• It keeps the moisture and the dreaded alkalinity that comes with it from coming in constant contact with the back of the product. This could be bad as it can effect the flooring and cause it to buckle or fail.
    • It keeps any moisture and associated odor underneath and "hopefully" contained and away from coming in contact with the people living on the flooring.
    The second school of thought says:
    • You may not want to use a vapor retarder because it will "trap" this moisture below the vapor retarder, grow mold and mildew and it will have an odor and make you sick. You're better off letting the moisture evaporate "through" the joints in the flooring or the perimeter expansion gap.
    The problem is that neither of these solutions provide a full-proof resolution to the problem. The moisture is still there. It's still going to continue to be there and it's never going to stop coming through the slab. So if this is the only option you can afford you can see the dilemma and no one here can make that choice as to which you feel more comfortable with. I can expound on tons of reasons of what might be better but no one can ultimately say for sure because we just don't know how much moisture, based on the weather, we're ultimately dealing with so even the "better" option may not work well enough.

    So besides the 6 mil poly what other options are out there?

    1. Number one would be the "for-sure" system that I started the post with. But you've already stated that's not financially or logistically possible. ****Please note that everything after this has at least some chance of failure****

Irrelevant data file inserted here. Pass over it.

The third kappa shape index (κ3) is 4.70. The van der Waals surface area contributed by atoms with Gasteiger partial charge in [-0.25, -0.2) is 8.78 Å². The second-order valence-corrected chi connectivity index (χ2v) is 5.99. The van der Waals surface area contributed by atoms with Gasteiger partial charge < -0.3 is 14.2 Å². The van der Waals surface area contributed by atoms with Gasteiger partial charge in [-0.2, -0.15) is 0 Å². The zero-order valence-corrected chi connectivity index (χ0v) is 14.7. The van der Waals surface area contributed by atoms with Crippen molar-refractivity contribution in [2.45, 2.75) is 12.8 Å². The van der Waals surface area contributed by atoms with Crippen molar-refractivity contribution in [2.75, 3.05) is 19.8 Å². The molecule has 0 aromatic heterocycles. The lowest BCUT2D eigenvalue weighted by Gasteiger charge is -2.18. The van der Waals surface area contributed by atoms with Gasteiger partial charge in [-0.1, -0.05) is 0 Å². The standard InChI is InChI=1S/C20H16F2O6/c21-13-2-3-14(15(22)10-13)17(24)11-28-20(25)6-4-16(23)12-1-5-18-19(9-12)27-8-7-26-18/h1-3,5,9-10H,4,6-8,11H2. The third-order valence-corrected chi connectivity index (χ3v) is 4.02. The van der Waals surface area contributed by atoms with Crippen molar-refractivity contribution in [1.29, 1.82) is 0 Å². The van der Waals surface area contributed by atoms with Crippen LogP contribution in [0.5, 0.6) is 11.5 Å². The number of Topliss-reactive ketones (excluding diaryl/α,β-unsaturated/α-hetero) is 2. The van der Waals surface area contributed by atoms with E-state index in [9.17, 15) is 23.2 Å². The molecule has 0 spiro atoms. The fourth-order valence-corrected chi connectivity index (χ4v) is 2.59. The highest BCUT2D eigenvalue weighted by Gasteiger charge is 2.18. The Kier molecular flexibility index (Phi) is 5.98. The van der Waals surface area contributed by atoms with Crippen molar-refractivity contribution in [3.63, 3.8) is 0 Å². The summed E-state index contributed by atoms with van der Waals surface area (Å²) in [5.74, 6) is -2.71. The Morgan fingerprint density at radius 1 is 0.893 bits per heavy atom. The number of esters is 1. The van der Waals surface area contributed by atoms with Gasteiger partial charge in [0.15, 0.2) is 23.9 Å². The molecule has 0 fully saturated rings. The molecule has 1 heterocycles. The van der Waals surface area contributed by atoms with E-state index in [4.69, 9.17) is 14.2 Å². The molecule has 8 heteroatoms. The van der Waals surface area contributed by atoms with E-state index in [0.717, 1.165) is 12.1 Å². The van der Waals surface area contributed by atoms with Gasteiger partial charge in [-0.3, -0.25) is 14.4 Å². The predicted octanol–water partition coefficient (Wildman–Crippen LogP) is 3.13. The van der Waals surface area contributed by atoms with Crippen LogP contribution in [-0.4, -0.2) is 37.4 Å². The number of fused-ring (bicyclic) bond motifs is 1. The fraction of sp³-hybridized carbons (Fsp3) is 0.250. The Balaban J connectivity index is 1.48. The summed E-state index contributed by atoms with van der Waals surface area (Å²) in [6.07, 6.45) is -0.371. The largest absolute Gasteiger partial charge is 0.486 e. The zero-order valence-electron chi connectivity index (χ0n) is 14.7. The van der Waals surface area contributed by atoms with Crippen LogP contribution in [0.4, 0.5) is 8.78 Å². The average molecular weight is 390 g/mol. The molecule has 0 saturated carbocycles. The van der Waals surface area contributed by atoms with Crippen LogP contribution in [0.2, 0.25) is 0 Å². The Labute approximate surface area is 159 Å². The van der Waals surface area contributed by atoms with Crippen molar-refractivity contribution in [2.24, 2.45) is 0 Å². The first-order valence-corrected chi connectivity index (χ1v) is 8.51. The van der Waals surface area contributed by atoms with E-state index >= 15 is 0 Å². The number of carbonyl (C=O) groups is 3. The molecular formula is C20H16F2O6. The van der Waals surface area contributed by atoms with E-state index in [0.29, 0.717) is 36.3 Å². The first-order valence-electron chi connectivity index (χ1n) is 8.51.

2. An after applied silicoid densifier such as Bonedry or SprayLock Concrete Protection
      1. The risk here is with potential bonding problems and incompatibility with future flooring. It's also going to require a significant expense in demo and prep to be properly applied. It's nearly impossible to do in any occupied space due to the demo and resulting mess.
    3. A roll on application of an acrylic based vapor retarder / encapsulant
      1. Problems here are significant demo costs (remove tile and bulk of the old adhesive residual), very commonly not installed correctly leading to eventual breakdown and failure, and most importantly doesn't provide up to 100% Rh coverage which is possible with your slab. Most are going to stop at 90% Rh. If the Rh in the slab exceeds this you could have a failure.
    4. A more significant sheet product than the 6 mil poly such as VersaShield MBX (Soon to be called Kovara).
      1. Old tile could stay down if well bonded, but significant patching may be necessary in areas where tiles are missing, MBX is not a cheap date figure $3.00 / sf minimum just for the material + installation. MBX is only good to 99.5%. Same problems with moisture gathering underneath this material as with 6mil poly.
    5. A kludged together "redneck engineering" type of solution such as using something like Killz or Benz.
      1. Absolutely no guarantee this will work. It's an oil based "sealer" so down the road if the flooring ever gets changed it's one more layer in the "crap sandwhich" to deal with removing to go back to fix the problem right, the product is not designed to be used for this purpose.
    There could be more but I think I've hit the majority of the ones in the industry that are out there and commonly used today.